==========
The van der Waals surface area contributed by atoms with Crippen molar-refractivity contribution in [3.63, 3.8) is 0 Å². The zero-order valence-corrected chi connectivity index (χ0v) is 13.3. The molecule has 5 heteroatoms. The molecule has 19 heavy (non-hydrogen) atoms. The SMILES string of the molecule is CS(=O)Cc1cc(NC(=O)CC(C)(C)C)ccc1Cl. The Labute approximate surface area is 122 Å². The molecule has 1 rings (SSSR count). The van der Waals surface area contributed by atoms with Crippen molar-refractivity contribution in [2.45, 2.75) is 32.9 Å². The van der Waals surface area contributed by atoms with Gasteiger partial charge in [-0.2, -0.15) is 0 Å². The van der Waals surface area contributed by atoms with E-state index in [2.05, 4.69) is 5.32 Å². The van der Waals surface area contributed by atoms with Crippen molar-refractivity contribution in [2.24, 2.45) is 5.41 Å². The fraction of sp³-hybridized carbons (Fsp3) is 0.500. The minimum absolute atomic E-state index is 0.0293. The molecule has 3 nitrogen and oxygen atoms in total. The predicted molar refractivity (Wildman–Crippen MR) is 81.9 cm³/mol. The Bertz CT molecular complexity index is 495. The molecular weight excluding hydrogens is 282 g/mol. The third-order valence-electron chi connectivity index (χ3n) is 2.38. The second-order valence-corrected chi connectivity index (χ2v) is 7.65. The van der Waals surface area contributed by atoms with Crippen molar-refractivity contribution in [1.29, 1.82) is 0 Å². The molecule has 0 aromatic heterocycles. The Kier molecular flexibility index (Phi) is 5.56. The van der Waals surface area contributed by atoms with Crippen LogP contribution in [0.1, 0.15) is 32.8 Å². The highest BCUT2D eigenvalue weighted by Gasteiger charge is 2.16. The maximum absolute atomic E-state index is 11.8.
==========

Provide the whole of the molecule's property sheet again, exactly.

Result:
The van der Waals surface area contributed by atoms with Crippen molar-refractivity contribution in [3.63, 3.8) is 0 Å². The zero-order valence-corrected chi connectivity index (χ0v) is 13.3. The molecule has 5 heteroatoms. The molecule has 19 heavy (non-hydrogen) atoms. The SMILES string of the molecule is CS(=O)Cc1cc(NC(=O)CC(C)(C)C)ccc1Cl. The Labute approximate surface area is 122 Å². The molecule has 1 rings (SSSR count). The van der Waals surface area contributed by atoms with Crippen molar-refractivity contribution in [2.45, 2.75) is 32.9 Å². The van der Waals surface area contributed by atoms with Gasteiger partial charge in [-0.2, -0.15) is 0 Å². The van der Waals surface area contributed by atoms with E-state index in [2.05, 4.69) is 5.32 Å². The van der Waals surface area contributed by atoms with Crippen molar-refractivity contribution in [2.24, 2.45) is 5.41 Å². The fraction of sp³-hybridized carbons (Fsp3) is 0.500. The minimum absolute atomic E-state index is 0.0293. The molecule has 3 nitrogen and oxygen atoms in total. The predicted molar refractivity (Wildman–Crippen MR) is 81.9 cm³/mol. The Bertz CT molecular complexity index is 495. The molecular weight excluding hydrogens is 282 g/mol. The third-order valence-electron chi connectivity index (χ3n) is 2.38. The second-order valence-corrected chi connectivity index (χ2v) is 7.65. The van der Waals surface area contributed by atoms with Crippen molar-refractivity contribution in [1.29, 1.82) is 0 Å². The molecule has 0 aromatic heterocycles. The Kier molecular flexibility index (Phi) is 5.56. The van der Waals surface area contributed by atoms with Crippen LogP contribution in [0.1, 0.15) is 32.8 Å². The highest BCUT2D eigenvalue weighted by Gasteiger charge is 2.16. The maximum absolute atomic E-state index is 11.8.